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Translated by
Nicola Mira
Published
Mar 25, 2019
Reading time
3 minutes
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For Kering, a Swiss follow-up to the Italian tax investigation

Translated by
Nicola Mira
Published
Mar 25, 2019

The Italian fiscal authorities’ investigation into an alleged instance of tax evasion by French luxury group Kering could potentially bounce over into Switzerland. At any rate, this is what some members of parliament for the Swiss Ticino canton are advocating, having lodged a formal complaint about the “fictitious domicile of former Gucci CEO Patrizio di Marco,” according to a report by Swiss news agency ATS last week.


A complaint has been lodged in Switzerland against the former CEO of Gucci - AFP/ISAAC LAWRENCE


On January 25, the Kering group issued a first statement on the matter. It indicated that the Italian investigation concluded that the amount of tax involved was estimated at about €1.4 billion. In mid-February, François-Henri Pinault, speaking at the presentation of the group's annual results, said that “the investigation is over, its findings have been communicated. Now comes the phase in which we will be presenting our own arguments. We have some arguments to put forward.” Pinault is notably relying on the fact that Gucci “has an operational structure which has been in place since the end of the 1990s.”

The Italian investigation followed a probe made by French media organisation Mediapart in 2017, in collaboration with the European Investigative Collaborations investigative journalism network. Mediapart's probe denounced a tax avoidance scheme involving Gucci, the Kering group's leading label, chiefly regarding the remuneration of Gucci’s CEO Marco Bizzarri and his predecessor Patrizio di Marco, involving a Luxembourg-based company and a tax domicile in Switzerland. Part of the Kering group's business, notably that of its Luxury Goods International subsidiary (LGI), specialised in distribution and logistics services for many of the group's labels and cited in the Mediapart report, is based in Lugano, in Switzerland's Ticino canton.

Matteo Pronzini, a member of the Ticino canton’s parliament, lodged a formal inquiry with the canton's government following the Italian tax authorities’ report. He notably asked a specific question on January 27: “Gucci case: which checks [are made] on the domicile of global businessmen and managers?” as reported by Swiss newspaper La Tribune de Genève.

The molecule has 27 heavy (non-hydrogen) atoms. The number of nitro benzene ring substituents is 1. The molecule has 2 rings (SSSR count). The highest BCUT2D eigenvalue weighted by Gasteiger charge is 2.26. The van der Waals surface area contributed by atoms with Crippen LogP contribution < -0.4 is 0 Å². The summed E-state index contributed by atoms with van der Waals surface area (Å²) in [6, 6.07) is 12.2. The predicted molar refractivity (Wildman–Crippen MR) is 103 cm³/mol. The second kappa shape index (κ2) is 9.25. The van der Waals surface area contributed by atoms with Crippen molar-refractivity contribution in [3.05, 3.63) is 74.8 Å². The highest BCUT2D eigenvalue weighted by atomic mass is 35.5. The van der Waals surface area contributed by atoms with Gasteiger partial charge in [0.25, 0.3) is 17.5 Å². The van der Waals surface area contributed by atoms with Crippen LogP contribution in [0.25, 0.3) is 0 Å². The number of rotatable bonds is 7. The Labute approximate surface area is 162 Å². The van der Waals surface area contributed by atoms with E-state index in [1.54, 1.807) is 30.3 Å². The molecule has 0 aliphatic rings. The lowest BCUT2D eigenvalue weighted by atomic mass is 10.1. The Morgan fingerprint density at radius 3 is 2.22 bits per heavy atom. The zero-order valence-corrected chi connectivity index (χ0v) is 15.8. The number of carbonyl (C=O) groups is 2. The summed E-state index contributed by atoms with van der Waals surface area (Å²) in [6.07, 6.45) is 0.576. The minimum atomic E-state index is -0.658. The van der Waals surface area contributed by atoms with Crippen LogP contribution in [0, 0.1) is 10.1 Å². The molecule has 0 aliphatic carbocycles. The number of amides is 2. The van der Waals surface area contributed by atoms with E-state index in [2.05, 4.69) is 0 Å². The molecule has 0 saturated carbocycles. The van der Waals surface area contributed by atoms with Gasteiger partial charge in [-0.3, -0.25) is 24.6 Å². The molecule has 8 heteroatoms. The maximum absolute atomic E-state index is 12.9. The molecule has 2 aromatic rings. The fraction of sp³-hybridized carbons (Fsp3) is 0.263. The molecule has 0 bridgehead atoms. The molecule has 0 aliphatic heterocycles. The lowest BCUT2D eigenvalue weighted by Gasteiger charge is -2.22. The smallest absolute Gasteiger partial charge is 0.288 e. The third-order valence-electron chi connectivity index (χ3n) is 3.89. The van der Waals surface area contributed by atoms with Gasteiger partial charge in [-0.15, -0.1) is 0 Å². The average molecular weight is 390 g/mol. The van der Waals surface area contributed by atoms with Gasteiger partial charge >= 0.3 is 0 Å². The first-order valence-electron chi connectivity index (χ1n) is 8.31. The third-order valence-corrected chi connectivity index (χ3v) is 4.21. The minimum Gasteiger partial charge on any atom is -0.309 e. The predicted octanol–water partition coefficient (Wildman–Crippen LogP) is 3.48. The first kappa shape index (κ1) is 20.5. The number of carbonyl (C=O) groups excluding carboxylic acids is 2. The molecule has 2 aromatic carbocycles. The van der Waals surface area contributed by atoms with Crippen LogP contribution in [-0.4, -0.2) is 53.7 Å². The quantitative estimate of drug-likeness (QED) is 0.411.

Mediapart followed up on the matter and, in an article dated March 21, wrote that the Swiss cantonal MP “filed with the Lugano prosecutor, on Wednesday, a criminal complaint against the CEO of Gucci, Marco Bizzari, and his predecessor, Patrizio Di Marco.” Pronzini and his party, MPS, claimed they have incriminating documents against Gucci's senior managers, accusing them of having obtained fiscal domicile in Ticino. According to Mediapart, the group has facilitated this operation.

According to the ATS agency, MPS indicated that it expects the new cantonal parliament, which will be instated following elections on April 7, to shed light on the fiscal position of Kering and its managers in Ticino, via LGI. The left-wing party also “asked the public prosecutor to start an investigation to verify whether the fictitious domiciles of Patrizio di Marco and his predecessor Marco Bizzarri are and were fraudulent.” “If that was the case, the fact would amount to a criminal offence liable to a sentence of up to three years in jail,” stated ATS.

The matter is also being investigated at federal level in Switzerland. Last year, the Swiss Confederation's Public Prosecutor’s office said that criminal proceedings, in connection with the Italian investigation of the Kering group, had indeed been initiated, regarding alleged crimes of money laundering and document forgery.
 
The Kering group was contacted by FashionNetwork.com about the progress being made in Switzerland on these fiscal matters, but declined to comment on the issue.

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